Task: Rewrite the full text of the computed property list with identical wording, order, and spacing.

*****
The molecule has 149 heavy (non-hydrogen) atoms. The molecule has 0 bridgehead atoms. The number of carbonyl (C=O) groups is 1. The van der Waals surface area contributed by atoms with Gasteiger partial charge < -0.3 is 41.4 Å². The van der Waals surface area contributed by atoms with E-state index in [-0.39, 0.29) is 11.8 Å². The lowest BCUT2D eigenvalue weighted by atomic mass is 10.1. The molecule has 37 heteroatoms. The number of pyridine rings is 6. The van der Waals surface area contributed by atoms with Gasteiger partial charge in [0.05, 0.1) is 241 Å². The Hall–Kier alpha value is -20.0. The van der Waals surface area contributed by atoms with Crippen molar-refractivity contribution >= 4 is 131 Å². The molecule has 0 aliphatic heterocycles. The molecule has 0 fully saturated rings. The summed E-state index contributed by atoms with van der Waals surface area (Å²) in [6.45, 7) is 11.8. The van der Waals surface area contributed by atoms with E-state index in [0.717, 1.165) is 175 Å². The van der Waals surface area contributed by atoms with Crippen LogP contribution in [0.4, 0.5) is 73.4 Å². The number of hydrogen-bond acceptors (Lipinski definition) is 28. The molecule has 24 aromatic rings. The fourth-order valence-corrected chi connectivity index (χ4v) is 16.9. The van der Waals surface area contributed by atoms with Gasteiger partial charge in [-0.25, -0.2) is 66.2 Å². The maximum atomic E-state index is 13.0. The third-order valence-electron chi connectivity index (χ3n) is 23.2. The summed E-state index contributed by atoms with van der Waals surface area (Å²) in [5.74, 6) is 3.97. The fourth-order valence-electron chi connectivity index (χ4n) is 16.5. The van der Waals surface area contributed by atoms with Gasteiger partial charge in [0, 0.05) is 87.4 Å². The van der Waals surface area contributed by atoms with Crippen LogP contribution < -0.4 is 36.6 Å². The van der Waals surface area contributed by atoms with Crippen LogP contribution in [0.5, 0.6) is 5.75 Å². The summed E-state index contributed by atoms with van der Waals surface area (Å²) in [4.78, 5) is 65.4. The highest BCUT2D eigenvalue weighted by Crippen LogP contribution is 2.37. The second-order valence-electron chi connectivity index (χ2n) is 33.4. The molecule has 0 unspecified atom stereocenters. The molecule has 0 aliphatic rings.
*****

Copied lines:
The molecule has 149 heavy (non-hydrogen) atoms. The molecule has 0 bridgehead atoms. The number of carbonyl (C=O) groups is 1. The van der Waals surface area contributed by atoms with Gasteiger partial charge < -0.3 is 41.4 Å². The van der Waals surface area contributed by atoms with E-state index in [-0.39, 0.29) is 11.8 Å². The lowest BCUT2D eigenvalue weighted by atomic mass is 10.1. The molecule has 37 heteroatoms. The number of pyridine rings is 6. The van der Waals surface area contributed by atoms with Gasteiger partial charge in [0.05, 0.1) is 241 Å². The Hall–Kier alpha value is -20.0. The van der Waals surface area contributed by atoms with Crippen molar-refractivity contribution >= 4 is 131 Å². The molecule has 0 aliphatic heterocycles. The molecule has 0 fully saturated rings. The summed E-state index contributed by atoms with van der Waals surface area (Å²) in [6.45, 7) is 11.8. The van der Waals surface area contributed by atoms with E-state index in [0.717, 1.165) is 175 Å². The van der Waals surface area contributed by atoms with Crippen LogP contribution in [0.4, 0.5) is 73.4 Å². The number of hydrogen-bond acceptors (Lipinski definition) is 28. The molecule has 24 aromatic rings. The fourth-order valence-corrected chi connectivity index (χ4v) is 16.9. The van der Waals surface area contributed by atoms with Gasteiger partial charge in [-0.25, -0.2) is 66.2 Å². The maximum atomic E-state index is 13.0. The third-order valence-electron chi connectivity index (χ3n) is 23.2. The summed E-state index contributed by atoms with van der Waals surface area (Å²) in [5.74, 6) is 3.97. The fourth-order valence-electron chi connectivity index (χ4n) is 16.5. The van der Waals surface area contributed by atoms with Gasteiger partial charge in [0, 0.05) is 87.4 Å². The van der Waals surface area contributed by atoms with Crippen LogP contribution < -0.4 is 36.6 Å². The van der Waals surface area contributed by atoms with Crippen LogP contribution in [0.5, 0.6) is 5.75 Å². The summed E-state index contributed by atoms with van der Waals surface area (Å²) in [4.78, 5) is 65.4. The highest BCUT2D eigenvalue weighted by Crippen LogP contribution is 2.37. The second-order valence-electron chi connectivity index (χ2n) is 33.4. The molecule has 0 unspecified atom stereocenters. The molecule has 0 aliphatic rings.